The Consumer Financial Protection Bureau’s reorganization of its enforcement and supervision unit could mean less oversight of small firms such as payday lenders and debt collectors
The CFPB’s enforcement office has since its 2011 inception had the power to initiate its own investigations and research matters into financial companies. But a reorganization announced inside the bureau Oct. 14 means that CFPB enforcement attorneys may lose that power and would have to rely on agency supervisors to send them cases.
CFPB supervisors don’t conduct examinations of smaller nonbank firms. And that means potential violations at debt collectors, payday lenders and other nonbanks may go undetected if the enforcement office is ultimately blocked from opening its own investigations, said James Kim, Co-Head of Ballard Spahr’s Fintech Team and a former CFPB enforcement attorney.
Kim said the new structure would take “significant power” away from enforcement attorneys by requiring them to get prior approval from outside their department before opening investigations.
In the reorganization, the CFPB is now requiring its enforcement office—housed in the Supervision, Enforcement and Fair Lending Division (SEFL)—to get approval from another, new office within SEFL before opening new investigations.
The change would dramatically weaken the bureau’s enforcement office and should have been put on hold coming so close to the presidential election, said Sen. Sherrod Brown (D-Ohio).
“If you insist on going down this ill-advised path, you should at least not move forward with the SEFL reorganization until it is clear that you will continue as director,” Brown said Wednesday in a letter to CFPB Director Kathleen Kraninger.
The U.S. Supreme Court’s June decision in Seila Law LLC v. Consumer Financial Protection Bureau made the CFPB director an at-will employee of the president. That means Kraninger would likely be replaced if Democratic candidate Joe Biden wins on Nov. 3.
A CFPB internal memo obtained by Bloomberg Law shows that the planned restructuring would take about six months to complete.
The CFPB didn’t respond to a request for comment.
The SEFL division restructuring will create a new Office of SEFL Policy and Strategy, to be led by Peggy Twohig, the CFPB’s assistant director for supervision policy. Twohig will have to sign off on any new research matters or investigations the enforcement office undertakes.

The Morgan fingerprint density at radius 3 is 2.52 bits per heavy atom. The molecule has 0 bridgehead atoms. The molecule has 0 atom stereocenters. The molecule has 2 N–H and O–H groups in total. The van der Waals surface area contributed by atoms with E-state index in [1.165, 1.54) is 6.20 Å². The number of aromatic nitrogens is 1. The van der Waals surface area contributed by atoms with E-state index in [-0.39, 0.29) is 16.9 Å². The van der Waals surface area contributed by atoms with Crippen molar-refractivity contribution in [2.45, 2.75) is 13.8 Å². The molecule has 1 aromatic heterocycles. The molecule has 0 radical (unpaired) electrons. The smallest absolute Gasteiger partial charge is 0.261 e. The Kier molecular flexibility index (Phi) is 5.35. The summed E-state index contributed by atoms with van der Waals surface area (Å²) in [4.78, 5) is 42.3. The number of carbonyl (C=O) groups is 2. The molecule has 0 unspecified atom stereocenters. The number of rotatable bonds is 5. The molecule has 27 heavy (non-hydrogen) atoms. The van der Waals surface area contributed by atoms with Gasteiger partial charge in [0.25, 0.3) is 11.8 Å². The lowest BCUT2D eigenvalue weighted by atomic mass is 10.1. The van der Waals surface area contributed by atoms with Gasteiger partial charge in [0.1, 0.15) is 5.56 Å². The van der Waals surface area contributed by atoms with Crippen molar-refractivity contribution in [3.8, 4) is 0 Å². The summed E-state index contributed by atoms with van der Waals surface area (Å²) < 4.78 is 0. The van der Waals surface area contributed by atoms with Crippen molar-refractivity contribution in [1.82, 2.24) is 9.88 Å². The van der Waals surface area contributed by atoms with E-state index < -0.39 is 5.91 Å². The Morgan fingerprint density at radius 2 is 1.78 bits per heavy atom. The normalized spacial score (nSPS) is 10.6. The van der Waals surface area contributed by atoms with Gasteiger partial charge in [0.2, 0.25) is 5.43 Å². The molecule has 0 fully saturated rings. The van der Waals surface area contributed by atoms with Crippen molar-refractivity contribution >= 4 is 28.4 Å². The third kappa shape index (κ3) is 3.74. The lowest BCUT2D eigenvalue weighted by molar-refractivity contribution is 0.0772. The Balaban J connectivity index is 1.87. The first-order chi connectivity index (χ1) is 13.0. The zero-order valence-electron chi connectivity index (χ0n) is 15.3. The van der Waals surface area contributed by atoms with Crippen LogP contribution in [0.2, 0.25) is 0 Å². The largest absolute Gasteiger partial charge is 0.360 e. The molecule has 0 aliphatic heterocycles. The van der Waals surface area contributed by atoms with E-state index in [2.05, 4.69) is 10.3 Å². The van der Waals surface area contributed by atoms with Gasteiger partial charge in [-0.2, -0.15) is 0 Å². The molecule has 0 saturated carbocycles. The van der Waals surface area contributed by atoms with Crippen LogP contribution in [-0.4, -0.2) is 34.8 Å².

Brown said that the move would eliminate the enforcement office’s independence. He also raised concerns that the enforcement office’s Policy and Strategy Team would be moved into a new office, lowering the office’s level of institutional experience and knowledge.
According to a memo written by Associate Director Bryan Schneider, the new reorganization is meant to “increase efficiency, promote role clarity, reduce friction, establish consistency in policy and strategic outcomes SEFL-wide, and leverage existing expertise across SEFL.”
The restructuring is the result of seven months of work and extensive conversations with SEFL staff, who cited communication problems between the supervision and enforcement units, according to the memo.
Former CFPB staffers echoed those same communications concerns between supervisors and enforcement staff going back to when the bureau opened its doors in 2011.
“I’ve long thought that these offices were acting at cross purposes,” said Lucy Morris, a former deputy enforcement director at the CFPB and now a partner at Hudson Cook LLP.
A new CFPB organizational chart distributed internally shows Twohig and Thomas Ward, the CFPB’s enforcement director, at the same level. But because Twohig has to sign off on all investigations, the change “probably feels like a demotion” for enforcement attorneys used to doing “their own thing,” Morris said.
The enforcement office will also no longer be included in the “clearance” process, meaning it will no longer be able to share views on and concerns over proposed rules, guidance, advisory opinions or other public communications as part of the reorganization.